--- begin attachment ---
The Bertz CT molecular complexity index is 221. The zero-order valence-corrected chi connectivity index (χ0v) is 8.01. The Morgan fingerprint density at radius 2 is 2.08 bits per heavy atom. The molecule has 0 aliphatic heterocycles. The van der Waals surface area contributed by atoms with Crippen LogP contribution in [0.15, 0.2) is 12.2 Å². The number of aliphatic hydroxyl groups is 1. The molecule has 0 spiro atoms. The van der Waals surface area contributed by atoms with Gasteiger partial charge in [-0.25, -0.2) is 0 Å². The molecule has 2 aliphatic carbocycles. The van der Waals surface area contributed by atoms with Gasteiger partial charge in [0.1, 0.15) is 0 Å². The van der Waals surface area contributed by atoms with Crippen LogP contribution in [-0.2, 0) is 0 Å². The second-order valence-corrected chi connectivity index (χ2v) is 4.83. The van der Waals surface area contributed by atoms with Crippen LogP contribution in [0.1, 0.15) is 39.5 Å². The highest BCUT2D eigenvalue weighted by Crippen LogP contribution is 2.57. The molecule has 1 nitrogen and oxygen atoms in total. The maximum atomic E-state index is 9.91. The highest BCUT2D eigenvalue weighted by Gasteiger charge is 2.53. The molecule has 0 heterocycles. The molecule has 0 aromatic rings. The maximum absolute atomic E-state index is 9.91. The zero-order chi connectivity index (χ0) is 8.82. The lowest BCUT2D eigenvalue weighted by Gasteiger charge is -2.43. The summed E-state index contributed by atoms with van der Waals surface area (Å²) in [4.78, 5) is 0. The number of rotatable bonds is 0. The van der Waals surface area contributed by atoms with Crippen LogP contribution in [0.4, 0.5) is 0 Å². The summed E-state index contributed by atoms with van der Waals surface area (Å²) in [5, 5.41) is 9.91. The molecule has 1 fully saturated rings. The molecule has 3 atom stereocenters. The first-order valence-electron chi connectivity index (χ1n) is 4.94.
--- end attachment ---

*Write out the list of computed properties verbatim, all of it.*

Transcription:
The Bertz CT molecular complexity index is 221. The zero-order valence-corrected chi connectivity index (χ0v) is 8.01. The Morgan fingerprint density at radius 2 is 2.08 bits per heavy atom. The molecule has 0 aliphatic heterocycles. The van der Waals surface area contributed by atoms with Crippen LogP contribution in [0.15, 0.2) is 12.2 Å². The number of aliphatic hydroxyl groups is 1. The molecule has 0 spiro atoms. The van der Waals surface area contributed by atoms with Gasteiger partial charge in [-0.25, -0.2) is 0 Å². The molecule has 2 aliphatic carbocycles. The van der Waals surface area contributed by atoms with Gasteiger partial charge in [0.1, 0.15) is 0 Å². The van der Waals surface area contributed by atoms with Crippen LogP contribution in [-0.2, 0) is 0 Å². The second-order valence-corrected chi connectivity index (χ2v) is 4.83. The van der Waals surface area contributed by atoms with Crippen LogP contribution in [0.1, 0.15) is 39.5 Å². The highest BCUT2D eigenvalue weighted by Crippen LogP contribution is 2.57. The molecule has 1 nitrogen and oxygen atoms in total. The maximum atomic E-state index is 9.91. The highest BCUT2D eigenvalue weighted by Gasteiger charge is 2.53. The molecule has 0 heterocycles. The molecule has 0 aromatic rings. The maximum absolute atomic E-state index is 9.91. The zero-order chi connectivity index (χ0) is 8.82. The lowest BCUT2D eigenvalue weighted by Gasteiger charge is -2.43. The summed E-state index contributed by atoms with van der Waals surface area (Å²) in [4.78, 5) is 0. The number of rotatable bonds is 0. The van der Waals surface area contributed by atoms with Crippen LogP contribution in [0.4, 0.5) is 0 Å². The summed E-state index contributed by atoms with van der Waals surface area (Å²) in [5, 5.41) is 9.91. The molecule has 1 fully saturated rings. The molecule has 3 atom stereocenters. The first-order valence-electron chi connectivity index (χ1n) is 4.94.